Blog by Steve Laug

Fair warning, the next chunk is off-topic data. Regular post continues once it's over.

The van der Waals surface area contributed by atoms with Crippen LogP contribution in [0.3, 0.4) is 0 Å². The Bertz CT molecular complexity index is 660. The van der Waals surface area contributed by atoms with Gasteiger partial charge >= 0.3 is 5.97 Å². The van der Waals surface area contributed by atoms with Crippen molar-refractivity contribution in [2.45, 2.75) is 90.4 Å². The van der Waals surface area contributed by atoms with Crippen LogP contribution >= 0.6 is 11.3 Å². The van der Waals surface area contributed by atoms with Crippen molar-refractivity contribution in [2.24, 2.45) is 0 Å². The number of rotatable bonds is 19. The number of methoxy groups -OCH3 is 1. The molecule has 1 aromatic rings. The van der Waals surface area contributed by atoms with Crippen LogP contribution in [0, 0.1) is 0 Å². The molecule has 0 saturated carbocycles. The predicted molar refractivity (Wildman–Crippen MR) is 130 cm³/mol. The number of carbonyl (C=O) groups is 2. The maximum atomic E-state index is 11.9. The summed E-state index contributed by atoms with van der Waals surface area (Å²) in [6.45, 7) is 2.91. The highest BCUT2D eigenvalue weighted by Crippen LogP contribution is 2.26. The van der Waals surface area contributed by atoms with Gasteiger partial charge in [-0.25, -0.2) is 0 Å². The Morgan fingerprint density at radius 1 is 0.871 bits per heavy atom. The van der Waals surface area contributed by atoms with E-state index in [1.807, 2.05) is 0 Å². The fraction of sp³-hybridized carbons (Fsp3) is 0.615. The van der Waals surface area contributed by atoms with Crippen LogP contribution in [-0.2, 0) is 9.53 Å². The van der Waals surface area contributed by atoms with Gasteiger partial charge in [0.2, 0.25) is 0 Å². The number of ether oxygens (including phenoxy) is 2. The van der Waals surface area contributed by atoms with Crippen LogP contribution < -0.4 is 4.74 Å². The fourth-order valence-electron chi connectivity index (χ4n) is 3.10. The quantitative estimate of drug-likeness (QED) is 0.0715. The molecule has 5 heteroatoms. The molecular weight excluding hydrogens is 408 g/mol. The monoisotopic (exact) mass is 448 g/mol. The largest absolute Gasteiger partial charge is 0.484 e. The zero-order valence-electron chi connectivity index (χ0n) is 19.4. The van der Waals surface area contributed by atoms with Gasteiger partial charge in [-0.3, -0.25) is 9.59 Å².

The next pipe on the work table is an interesting piece of Vancouver Pipe Smoking History. It is a shop pipe that is stamped on the left side and reads R.J. Clarke [over] Straight Grain [over] St. Claude. The underside of the stem is stamped FRANCE next to the shank/stem union. For a bit of background, R.J. Clarke’s was my go to Tobacco Shop before its Gastown location closed down. To enter the shop was like a bit of time travel. It had been a Vancouver tradition for many years. The location had been a Vancouver tradition for years. Inside it looked like I imagined shops in 1800’s England must have looked. Inside, it was dark but wasn’t intimidating, fragrant but not overpowering. The owner was friendly and informative and I made it a Saturday tradition to visit there once I moved to Vancouver. There were chairs and couches in the back of the shop to sit and sip a coffee and a pipe or cigar and solve the world’s problems with other like minded pipemen. Those memories will never leave me but the shop is long gone – closed around 2000 (give or take a year). This nicely made Pot shaped pipe has some nice mixed grain around it. There was a light cake in the bowl and some slight damage to the inner edge. The vulcanite saddle stem was lightly oxidized and had tooth marks and chatter on the top and underside ahead of the button. I took photos of the pipe before I started my clean up work on it. It is a pretty pipe with some great grain around the bowl and shank. I took photos of the rim top and edges and the stem surfaces. The rim top looked very good with some great birdseye. The inner edge had some burn damage and some darkening all the way around. There was some darker spots on the right front and the rear left edges. The stem had some oxidation and tooth marks and chatter on both sides ahead of the button.I took a photo of the stamping on the left side of the shank. It read as noted above and is very clear. I removed the stem from the bowl and took a picture of the pipe to show the general look and proportion of the pipe. It is quite pretty in terms of grain and shape. The stem is definitely a fitted blank rather than a hand cut one.I reamed the bowl with a Savinelli Fitsall Pipe Knife to scrape out the thin cake in the bowl. There was not much there but enough that it had to go. I also sanded the bowl walls with a piece of 220 grit sandpaper wrapped around a piece of dowel. The bowl walls were smooth when I finished the work. I cleaned out the shank and the airway in the mortise and stem with pipe cleaners, cotton swabs and isopropyl alcohol. It was quite a bit dirtier than I expected from just the appearance. With the cleaning the pipe smelled cleaner.I worked over the inner edge with a folded piece of 220 grit sandpaper to smooth out the damage and to give the edge a slight bevel to remove the burn damage. I polished the briar with micromesh sanding pads – polishing it with 1500-12000 grit pads. By the time I was finished the briar had a great shine. The grain on the pipe is quite beautiful. I wiped down the surface of the briar with acetone on a cotton pad. It cut through the thick varnish coat and with it removed the grain on the briar really shone through clearly. I rubbed the bowl and shank down with Before & After Restoration Balm to deep clean the finish on the bowl and shank. The product works to clean, enliven and protect the briar. I worked it into the finish with my fingers. After it sat for 15 minutes I wiped it off with a soft cloth. The briar really began to have a rich shine. I took some photos of the bowl at this point to mark the progress in the restoration. It is a beautiful bowl. I set the bowl aside and turned my attention to the stem. I “painted” the surface with the flame of a lighter to lift the tooth marks and chatter. It worked very well and I sanded out the remnants and oxidation on the top and underside with 220 grit sandpaper and started polishing it with 400 grit wet dry sandpaper (in my late night work on this stem I forgot to take photos of the sanded stem after the 220 and 400 grit papers). I polished the stem with micromesh sanding pads – dry sanding with 1500-12000 grit pads. I wiped the stem down after each pad with a damp cloth to remove the sanding dust. I used the Before & After Pipe Polish to remove the small minute scratches left in the vulcanite. I finished by wiping the stem down with a final coat of Obsidian Oil and set it aside to dry. As usual at this point in the restoration process I am excited to be on the homestretch. I look forward to the final look when it is put back together, polished and waxed. I put the bowl and stem back together. I polished the bowl and stem with Blue Diamond to polish out the scratches in the briar and the vulcanite. I gave the bowl and the stem multiple coats of carnauba wax. I buffed the pipe with a clean buffing pad to raise the shine. I hand buffed it with a microfiber cloth to deepen the shine. The pipe polished up pretty nicely. The grain really pops with the wax and polish. The shiny black vulcanite stem is a beautiful contrast to the browns of the bowl and thick shank. This French Made RJ Clarke Straight Grain St. Claude Pot was another fun pipe to work on. It is a nice piece of briar whose shape follows the flow of the briar. The pipe is comfortable pipe to hold in the hand. The finished pipe is shown in the photos below. The dimensions of the pipe are Length: 5 ½ inches, Height: 1 ¾ inches, Outside diameter of the bowl: 1 ¼ inches, Chamber diameter: ¾ of an inch. The weight of the pipe is 1.20 ounces/34 grams. I will be putting this pipe on the rebornpipes store in the Canadian Pipe Makers section. Thanks for reading this blog and my reflections on the pipe while I worked on it.